The food you eat directly affects your skin’s appearance! Here, Dr Vincent Giampapa, author of The Anti-Aging Solution and The Gene Makeover: The 21st Century Anti-Aging Breakthrough reveals several skin care tips, plus info about how food affects your looks.
Before his tips, here’s a quip from actress Gwyneth Paltrow:
“Beauty, to me, is about being comfortable in your own skin,” says Paltrow. “That, or a kick-ass red lipstick.”
If you don’t have the right lipstick or don’t feel naturally beautiful – but still have beauty goals to achieve! - try these skin care tips from Dr Giampapa. Read The Anti-Aging Solution: 5 Simple Steps to Looking and Feeling Young for more details about skin care, and read on to learn how food affects your skin’s appearance.
How Food Affects Your Skin’s Appearance
How sugar affects your skin. To improve bad skin, avoid sugar! “Sugar is the worst thing for your skin. Every doughnut, candy bar and soda adds to a toxic excess of blood sugar or glucose that shows up on your face,” says Dr Giampapa. “Frequent consumption of refined carbohydrates, which are ubiquitous in the American diet, can bump up cortisol levels. This can interfere with hormone balance and increase inflammation.”
Dr Giampapa explains that sugar also raises the blood levels of insulin (the hormone that regulates insulin receptors to glucose). Glycation and cross-linking of proteins is stepped up, collagen weakens, and wrinkles deepen. Here’s a medical skin care tip: glycation ultimately causes production of extremely toxic by-products known as advanced glycation end products (AGEs).
How sugar affects your appearance (your weight!). “Sugar causes fat to accumulate in your belly, making it harder to maintain a trim appearance, particularly if you are over 40. As your waistline girth increases, so does your risk of heart attack and stroke.”
When you look in the mirror, you’ll see fine lines appear that deepen over time. Here’s a skin care tip that’s easy to apply: avoid sugary foods and alcohol because they cause the skin above and under your eyes to puff up. Puffiness is also increased if you aren’t drinking enough water. By the way, you especially need to increase your intake of fresh mineral water when traveling.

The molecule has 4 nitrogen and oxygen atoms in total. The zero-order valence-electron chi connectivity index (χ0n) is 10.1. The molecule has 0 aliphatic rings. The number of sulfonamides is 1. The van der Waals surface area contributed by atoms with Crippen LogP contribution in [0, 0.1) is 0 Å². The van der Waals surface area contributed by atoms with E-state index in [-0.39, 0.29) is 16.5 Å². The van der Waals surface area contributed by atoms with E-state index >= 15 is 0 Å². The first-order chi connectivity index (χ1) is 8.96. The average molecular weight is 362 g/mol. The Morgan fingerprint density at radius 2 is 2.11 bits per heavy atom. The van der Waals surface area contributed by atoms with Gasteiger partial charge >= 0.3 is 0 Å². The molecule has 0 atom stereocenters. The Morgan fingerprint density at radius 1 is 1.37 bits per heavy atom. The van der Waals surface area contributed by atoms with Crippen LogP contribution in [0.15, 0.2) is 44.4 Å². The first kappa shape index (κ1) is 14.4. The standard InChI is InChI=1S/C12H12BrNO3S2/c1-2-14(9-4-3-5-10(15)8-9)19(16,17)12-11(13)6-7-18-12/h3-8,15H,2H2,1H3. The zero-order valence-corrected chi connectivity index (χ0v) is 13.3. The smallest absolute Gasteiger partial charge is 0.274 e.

According to Dr Giampapa, knowing how food affects your looks and following certain skin care tips, can reduce the lines, wrinkles and puffiness within just a few days.
Here are Dr Giampapa’s skin care tips:
- increase your intake of lean protein
- increase your intake of foods high in omega-3, omega-6 and omega-9 oils (fish, nuts, seeds, dark green vegetables, olive, flax and hemp oils)
- use only the highest quality (and darkest) of oils when cooking
- include antioxidants in your diet: these free-radical fighters help keep sugar from attaching to proteins, so replenishing their supply by eating more antioxidant-rich fruits, nuts, and vegetables (i.e. cranberries, walnuts, and red bell peppers) and having antioxidants in your nutritional supplements is the correct route toward younger looking skin.
- keep added sugar to no more than 10% of total calories
- control stress – stress can also lead to elevated cortisol levels, so controlling oxidative stress is also crucial in reducing skin wrinkling and puffiness.
How herbs and spices affect your skin. “Spices that are rich in anti-oxidants include Turmeric (a purifying and potent antioxidant), Cumin, fenugreek, black pepper, ground cloves, cinnamon, and oregano,” says Dr Giampapa. “Although these spices are rich in antioxidants, they are generally consumed in much smaller amounts than antioxidant-rich fruits and vegetables, which should be incorporated into a diet for skin and overall health.” Certain foods affect your appearance by eradicating free radicals (that’s what anti-oxidants do, and it improves your skin).
How green tea affects your looks. “Green tea is an antioxidant-rich drink that should be the substitute for coffee addicts worldwide who are concerned about skin health,” says Dr Giampapa. “Making that switch from coffee to green tea can be difficult for Starbucks regulars, but the effects will show up in the overall clarity of your skin. In addition, theanine in green tea gives off a calming effect which can help with keeping stress levels in check.”
Bonus skin care tip: instead of tanning in the sun, try Self-Tanners: Tanning Without Burning.
I'm glad you're here! My name is Laurie Pawlik-Kienlen; my husband Bruce and I live in Vancouver, BC with our critters. We can't have kids, and are learning to accept whatever life brings - both good and bad. I have an MSW (Master of Social Work) from UBC, and degrees in Education and Psychology. I hope you say hello below - I can't give relationship advice, but writing can bring you clarity and insight.